Presenters: Phyllis Newbill and Lisa McNair, Virginia Tech
    • Show/Hide Science with Seniors:
      A Model Program for Senior Citizen-Centered STEM Outreach
        Presenters: Suyog Padgaonkar, Northwestern University
    • Show/Hide Meeting Communities Where They are for Public Engagement Provides Benefits but Faces Barriers
        Presenters: Katie Stofer, University of Florida
    • Show/Hide Science on Wheels:
      Connecting Scientists to Missouri Communities
        Presenters: Levi Storks, University of Missouri
    3:15 - 4:45 p.m. Concurrent Workshop Session II
    Details below
    • Show/Hide Demonstrating Impact:
      Scaling from Project Evaluation to Collective Impact

      Presenters: Jennifer Fields, Michelle Higgins, Alison Meadow, Gigi Owen and Michele Walsh, University of Arizona
      Session Details
      As a community of impact-engaged professionals, we’re getting pretty good at measuring the societal impacts of research at the project level. Resources to support project evaluation are widely available, and the mandate to evaluate project outcomes and impacts is becoming less and less daunting. But what happens to all of those project evaluations? Are we asking the same questions, or collecting data that can be aggregated to tell a story beyond the individual project? In this hands-on workshop, we will examine the current resources and frameworks for measuring and reporting on impacts at varying levels, explore the ways we can overcome institutional cultures that may hinder measurement efforts, and discuss common indicators that will allow us to expand our data-driven impact story to different units of analysis — from project, to department, to institution, to nation.

    • Show/Hide How to be Helpful:
      Building Relationships for Social Impact

      Presenter: Adam Levine, Cornell University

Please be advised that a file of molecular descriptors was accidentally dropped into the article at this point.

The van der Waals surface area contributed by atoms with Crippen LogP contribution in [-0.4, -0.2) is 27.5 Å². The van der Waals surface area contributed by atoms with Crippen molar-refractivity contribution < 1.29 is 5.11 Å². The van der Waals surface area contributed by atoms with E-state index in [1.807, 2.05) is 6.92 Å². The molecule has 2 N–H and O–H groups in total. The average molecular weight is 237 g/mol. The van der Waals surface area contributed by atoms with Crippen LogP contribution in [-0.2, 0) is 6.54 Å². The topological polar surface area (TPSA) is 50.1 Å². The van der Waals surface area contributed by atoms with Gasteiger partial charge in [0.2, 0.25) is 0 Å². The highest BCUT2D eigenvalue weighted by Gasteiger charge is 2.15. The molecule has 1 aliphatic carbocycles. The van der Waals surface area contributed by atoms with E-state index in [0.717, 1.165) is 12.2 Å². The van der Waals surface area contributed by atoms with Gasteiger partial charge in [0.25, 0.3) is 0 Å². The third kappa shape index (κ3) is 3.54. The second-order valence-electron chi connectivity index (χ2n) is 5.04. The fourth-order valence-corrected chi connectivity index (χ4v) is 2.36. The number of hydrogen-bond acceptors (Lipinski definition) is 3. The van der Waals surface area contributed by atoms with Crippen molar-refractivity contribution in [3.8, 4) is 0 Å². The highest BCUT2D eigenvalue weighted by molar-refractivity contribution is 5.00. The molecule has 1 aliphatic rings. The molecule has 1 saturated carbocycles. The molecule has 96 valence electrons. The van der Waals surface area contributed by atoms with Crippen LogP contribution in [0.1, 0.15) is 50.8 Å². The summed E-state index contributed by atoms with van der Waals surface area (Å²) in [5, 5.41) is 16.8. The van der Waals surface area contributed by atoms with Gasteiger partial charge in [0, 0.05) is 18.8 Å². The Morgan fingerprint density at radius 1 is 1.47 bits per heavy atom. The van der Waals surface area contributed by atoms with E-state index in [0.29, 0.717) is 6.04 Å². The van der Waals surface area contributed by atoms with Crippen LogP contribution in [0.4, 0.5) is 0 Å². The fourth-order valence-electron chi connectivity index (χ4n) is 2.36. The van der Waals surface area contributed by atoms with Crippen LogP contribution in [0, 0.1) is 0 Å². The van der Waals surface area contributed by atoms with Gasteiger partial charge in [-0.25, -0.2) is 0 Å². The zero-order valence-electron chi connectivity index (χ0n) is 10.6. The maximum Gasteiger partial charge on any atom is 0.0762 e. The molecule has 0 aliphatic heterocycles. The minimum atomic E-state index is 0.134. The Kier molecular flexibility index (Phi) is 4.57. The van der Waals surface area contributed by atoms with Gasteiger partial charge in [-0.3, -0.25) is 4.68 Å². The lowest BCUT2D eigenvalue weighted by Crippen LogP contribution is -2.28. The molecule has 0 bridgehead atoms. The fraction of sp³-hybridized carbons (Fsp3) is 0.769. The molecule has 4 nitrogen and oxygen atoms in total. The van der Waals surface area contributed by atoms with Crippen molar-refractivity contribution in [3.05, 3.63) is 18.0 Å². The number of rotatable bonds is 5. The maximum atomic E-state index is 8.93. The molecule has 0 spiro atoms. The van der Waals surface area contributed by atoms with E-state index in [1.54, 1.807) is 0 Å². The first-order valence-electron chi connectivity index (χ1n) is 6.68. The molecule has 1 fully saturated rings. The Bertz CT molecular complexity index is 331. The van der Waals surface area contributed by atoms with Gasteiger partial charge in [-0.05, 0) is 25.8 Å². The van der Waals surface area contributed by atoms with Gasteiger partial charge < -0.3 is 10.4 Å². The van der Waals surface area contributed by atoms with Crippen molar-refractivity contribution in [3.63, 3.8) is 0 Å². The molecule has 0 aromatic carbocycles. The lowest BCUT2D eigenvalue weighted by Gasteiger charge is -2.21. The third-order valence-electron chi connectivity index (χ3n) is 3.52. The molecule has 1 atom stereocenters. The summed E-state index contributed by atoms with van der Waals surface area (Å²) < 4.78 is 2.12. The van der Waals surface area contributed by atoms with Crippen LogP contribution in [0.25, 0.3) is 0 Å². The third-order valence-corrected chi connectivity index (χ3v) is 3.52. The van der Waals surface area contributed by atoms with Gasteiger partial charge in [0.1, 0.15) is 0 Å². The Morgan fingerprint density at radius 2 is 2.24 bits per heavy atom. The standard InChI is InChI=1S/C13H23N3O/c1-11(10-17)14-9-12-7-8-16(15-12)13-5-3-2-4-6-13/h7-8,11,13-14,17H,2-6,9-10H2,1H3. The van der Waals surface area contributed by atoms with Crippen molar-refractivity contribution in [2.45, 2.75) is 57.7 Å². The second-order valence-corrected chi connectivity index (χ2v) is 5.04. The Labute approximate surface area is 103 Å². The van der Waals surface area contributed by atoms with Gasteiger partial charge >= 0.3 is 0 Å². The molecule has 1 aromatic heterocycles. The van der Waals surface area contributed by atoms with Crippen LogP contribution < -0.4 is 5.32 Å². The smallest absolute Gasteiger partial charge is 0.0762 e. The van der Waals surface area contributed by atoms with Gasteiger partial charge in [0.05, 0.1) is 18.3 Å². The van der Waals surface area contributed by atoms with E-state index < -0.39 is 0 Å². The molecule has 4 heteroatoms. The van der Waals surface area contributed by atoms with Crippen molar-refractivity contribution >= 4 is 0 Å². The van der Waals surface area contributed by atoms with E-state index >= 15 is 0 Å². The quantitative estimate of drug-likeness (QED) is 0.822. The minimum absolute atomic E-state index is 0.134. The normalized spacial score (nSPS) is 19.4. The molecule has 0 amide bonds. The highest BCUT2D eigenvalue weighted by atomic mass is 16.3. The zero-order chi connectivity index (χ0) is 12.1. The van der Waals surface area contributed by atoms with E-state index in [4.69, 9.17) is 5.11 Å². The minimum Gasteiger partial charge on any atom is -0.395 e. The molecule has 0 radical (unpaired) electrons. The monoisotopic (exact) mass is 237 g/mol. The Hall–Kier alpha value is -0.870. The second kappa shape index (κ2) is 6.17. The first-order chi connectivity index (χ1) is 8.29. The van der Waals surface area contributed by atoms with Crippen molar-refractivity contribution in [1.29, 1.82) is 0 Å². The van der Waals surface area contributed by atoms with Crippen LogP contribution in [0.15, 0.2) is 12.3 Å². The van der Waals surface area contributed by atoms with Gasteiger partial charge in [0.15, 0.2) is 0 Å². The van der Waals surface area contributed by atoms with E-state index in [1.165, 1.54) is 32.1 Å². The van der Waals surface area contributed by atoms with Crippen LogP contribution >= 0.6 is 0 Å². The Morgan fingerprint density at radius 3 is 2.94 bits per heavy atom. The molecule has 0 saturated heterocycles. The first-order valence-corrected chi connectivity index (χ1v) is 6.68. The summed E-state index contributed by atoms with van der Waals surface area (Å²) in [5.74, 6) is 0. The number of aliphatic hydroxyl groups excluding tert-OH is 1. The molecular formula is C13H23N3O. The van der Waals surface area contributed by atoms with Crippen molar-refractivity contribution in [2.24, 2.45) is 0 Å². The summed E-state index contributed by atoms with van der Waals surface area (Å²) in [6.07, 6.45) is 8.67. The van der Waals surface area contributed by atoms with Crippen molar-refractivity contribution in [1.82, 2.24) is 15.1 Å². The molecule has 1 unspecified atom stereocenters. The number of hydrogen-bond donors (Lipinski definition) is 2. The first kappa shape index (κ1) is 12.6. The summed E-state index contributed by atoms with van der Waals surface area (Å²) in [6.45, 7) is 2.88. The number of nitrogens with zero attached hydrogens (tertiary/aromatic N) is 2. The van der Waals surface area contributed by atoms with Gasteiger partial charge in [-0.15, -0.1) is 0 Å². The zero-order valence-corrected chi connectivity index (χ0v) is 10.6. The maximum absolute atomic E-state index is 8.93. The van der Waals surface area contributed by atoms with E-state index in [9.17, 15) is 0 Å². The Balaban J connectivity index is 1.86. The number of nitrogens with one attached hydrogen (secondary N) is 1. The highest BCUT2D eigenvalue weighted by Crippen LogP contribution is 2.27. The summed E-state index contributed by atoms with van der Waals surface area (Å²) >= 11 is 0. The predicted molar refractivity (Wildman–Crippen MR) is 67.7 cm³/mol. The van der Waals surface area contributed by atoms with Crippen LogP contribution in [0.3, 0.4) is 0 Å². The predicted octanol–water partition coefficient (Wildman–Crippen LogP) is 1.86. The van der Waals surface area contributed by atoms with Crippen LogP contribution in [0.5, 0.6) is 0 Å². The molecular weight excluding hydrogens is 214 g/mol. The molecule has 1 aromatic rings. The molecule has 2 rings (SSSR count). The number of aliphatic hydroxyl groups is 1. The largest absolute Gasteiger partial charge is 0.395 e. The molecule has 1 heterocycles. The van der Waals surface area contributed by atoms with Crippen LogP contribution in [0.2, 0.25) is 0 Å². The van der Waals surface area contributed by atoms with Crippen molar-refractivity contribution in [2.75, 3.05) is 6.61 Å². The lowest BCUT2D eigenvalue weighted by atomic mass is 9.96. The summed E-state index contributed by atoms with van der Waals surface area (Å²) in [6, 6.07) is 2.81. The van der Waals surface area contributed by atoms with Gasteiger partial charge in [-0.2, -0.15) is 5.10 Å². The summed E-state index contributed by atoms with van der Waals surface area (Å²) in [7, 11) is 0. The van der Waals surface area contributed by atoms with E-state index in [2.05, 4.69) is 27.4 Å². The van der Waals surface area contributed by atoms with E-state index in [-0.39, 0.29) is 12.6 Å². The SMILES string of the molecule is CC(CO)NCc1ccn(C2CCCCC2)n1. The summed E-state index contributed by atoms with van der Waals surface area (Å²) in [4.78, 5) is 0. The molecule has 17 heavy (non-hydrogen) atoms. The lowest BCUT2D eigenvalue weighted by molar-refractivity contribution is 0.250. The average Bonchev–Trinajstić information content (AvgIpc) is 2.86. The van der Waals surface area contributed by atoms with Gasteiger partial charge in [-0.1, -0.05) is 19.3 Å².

Session Details
      This interactive workshop helps people solve a common problem that arises in working relationships between people with diverse forms of knowledge: self-censorship. People do not always feel comfortable sharing their concerns and what they know. Yet when people don’t share, the major benefit of diverse interactions is lost. And we often don’t realize it because self-censorship is not observable. In this workshop participants learn techniques for reducing self-censorship in their own working relationships, and for facilitating new ones between others that minimize self-censorship as well.

    • Show/Hide Professionalization of Public Engagement

      Presenters: Geoff Hunt, National Academy of Science; Jeanne Garbarino, Rockefeller University; Julie Fooshee, University of Edinburgh
      Session Details
      This workshop seeks to bring to the forefront a topic that has been bubbling under the surface within the public engagement with science community: professionalization of our work as public engagers. We have arranged the workshop so that attendees can best contribute their own perspectives. During the workshop, we will collectively

      1. Determine how the sector defines “public engagement”
      2. Review the current status of professionalization
      3. Learn how different institutions are approaching the issue of professionalization
      4. Discuss the pros and cons of professionalization
      5. Identify skills and training required for success in this field
      Anticipated outputs from this workshop include an agreed-upon shared language of common terms, along with some basic frameworks (and potentially a white paper) that will lead towards a greater definition of the internal and external structures necessary to codify public engagement with science as a legitimate professional field.

    • Show/Hide Beyond ROI:
      Assessing the Multiple Values of Research Impacts

      Presenters: Julie Risien, Oregon State University; Nalini Nadkarni, University of Utah; Martin Storksdieck, Oregon State University
      Session Details